Revisiting Aloe dichotoma’s suitability as an indictor of climate change in southern Africa

 

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dc.contributor.advisor Hoffman, Timm M
dc.contributor.author Jack, Samuel Linton
dc.date.accessioned 2019-01-15T11:17:00Z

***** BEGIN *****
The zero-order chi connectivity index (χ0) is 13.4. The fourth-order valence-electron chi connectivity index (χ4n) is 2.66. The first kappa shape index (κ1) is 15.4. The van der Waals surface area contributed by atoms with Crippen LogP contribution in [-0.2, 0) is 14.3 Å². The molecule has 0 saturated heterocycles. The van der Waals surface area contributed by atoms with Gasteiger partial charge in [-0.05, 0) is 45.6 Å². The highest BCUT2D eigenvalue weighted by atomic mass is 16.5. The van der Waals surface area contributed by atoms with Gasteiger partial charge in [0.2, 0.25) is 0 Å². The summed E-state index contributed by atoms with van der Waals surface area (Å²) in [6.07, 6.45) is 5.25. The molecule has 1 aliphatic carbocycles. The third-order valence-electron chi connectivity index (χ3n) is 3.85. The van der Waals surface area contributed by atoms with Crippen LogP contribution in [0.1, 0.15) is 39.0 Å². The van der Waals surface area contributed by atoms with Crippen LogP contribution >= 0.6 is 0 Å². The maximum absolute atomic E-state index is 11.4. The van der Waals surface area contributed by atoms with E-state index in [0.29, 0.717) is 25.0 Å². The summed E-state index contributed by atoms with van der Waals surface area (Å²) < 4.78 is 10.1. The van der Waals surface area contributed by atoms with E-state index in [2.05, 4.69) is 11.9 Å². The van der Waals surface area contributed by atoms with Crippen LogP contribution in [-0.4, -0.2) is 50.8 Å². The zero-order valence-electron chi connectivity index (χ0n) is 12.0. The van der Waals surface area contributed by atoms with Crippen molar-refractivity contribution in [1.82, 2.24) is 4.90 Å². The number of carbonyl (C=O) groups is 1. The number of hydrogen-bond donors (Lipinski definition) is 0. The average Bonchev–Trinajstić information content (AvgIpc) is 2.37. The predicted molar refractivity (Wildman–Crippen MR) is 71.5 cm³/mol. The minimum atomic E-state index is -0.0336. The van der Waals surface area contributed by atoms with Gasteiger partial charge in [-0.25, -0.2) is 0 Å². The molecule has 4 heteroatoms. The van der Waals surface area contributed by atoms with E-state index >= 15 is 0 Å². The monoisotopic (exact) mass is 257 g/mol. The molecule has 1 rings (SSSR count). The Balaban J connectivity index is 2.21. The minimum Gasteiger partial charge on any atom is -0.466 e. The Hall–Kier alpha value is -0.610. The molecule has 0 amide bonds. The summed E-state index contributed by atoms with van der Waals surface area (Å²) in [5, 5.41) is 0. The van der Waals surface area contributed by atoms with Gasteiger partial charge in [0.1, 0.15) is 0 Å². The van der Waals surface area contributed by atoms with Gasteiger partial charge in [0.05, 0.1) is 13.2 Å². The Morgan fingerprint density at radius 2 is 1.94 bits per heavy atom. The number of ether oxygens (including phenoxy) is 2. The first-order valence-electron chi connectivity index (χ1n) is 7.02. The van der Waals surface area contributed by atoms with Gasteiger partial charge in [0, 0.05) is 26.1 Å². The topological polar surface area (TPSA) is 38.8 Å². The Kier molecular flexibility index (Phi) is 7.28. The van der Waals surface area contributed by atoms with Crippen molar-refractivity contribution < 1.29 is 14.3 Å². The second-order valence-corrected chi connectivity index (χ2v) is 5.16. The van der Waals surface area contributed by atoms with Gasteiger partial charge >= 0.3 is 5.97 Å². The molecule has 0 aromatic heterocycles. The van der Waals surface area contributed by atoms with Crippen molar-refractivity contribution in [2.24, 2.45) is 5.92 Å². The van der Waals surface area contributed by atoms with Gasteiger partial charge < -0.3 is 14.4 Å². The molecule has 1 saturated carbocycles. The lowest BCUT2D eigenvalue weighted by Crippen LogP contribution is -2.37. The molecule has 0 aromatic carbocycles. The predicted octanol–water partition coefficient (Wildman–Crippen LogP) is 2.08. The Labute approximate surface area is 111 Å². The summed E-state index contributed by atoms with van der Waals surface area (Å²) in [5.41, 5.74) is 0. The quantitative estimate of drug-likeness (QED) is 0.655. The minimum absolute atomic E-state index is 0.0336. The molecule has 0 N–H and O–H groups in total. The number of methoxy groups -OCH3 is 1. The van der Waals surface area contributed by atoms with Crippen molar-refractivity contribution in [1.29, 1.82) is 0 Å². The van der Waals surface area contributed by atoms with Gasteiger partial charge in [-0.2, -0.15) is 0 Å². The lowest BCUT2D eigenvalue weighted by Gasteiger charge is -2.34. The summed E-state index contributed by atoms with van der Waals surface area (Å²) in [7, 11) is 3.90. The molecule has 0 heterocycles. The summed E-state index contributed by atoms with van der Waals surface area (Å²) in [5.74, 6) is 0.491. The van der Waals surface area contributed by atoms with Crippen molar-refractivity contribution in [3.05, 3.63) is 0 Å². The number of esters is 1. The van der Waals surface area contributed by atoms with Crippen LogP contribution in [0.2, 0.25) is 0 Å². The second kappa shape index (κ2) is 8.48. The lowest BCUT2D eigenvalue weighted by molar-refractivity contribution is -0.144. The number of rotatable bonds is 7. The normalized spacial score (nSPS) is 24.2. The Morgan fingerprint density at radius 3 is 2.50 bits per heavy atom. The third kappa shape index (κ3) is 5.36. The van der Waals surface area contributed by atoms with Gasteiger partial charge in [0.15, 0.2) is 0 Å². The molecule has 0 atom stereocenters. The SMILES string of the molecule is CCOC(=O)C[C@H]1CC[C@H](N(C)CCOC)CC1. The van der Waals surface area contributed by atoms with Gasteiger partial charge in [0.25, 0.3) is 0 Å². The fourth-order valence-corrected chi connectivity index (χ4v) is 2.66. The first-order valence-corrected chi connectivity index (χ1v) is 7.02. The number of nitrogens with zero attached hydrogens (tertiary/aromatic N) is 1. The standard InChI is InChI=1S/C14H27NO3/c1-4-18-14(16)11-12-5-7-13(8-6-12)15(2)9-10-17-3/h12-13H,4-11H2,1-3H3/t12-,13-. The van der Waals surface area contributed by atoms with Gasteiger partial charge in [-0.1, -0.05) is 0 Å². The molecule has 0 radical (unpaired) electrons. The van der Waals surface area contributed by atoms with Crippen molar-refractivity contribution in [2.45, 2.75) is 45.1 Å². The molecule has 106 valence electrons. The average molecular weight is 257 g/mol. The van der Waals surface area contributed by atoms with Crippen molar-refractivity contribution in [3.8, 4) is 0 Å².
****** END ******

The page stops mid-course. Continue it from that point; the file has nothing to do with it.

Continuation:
dc.date.available 2019-01-15T11:17:00Z
dc.date.issued 2011
dc.identifier.citation Jack, S. 2011. Revisiting Aloe dichotoma’s suitability as an indictor of climate change in southern Africa. University of Cape Town. en_ZA
dc.identifier.uri http://hdl.handle.net/11427/29163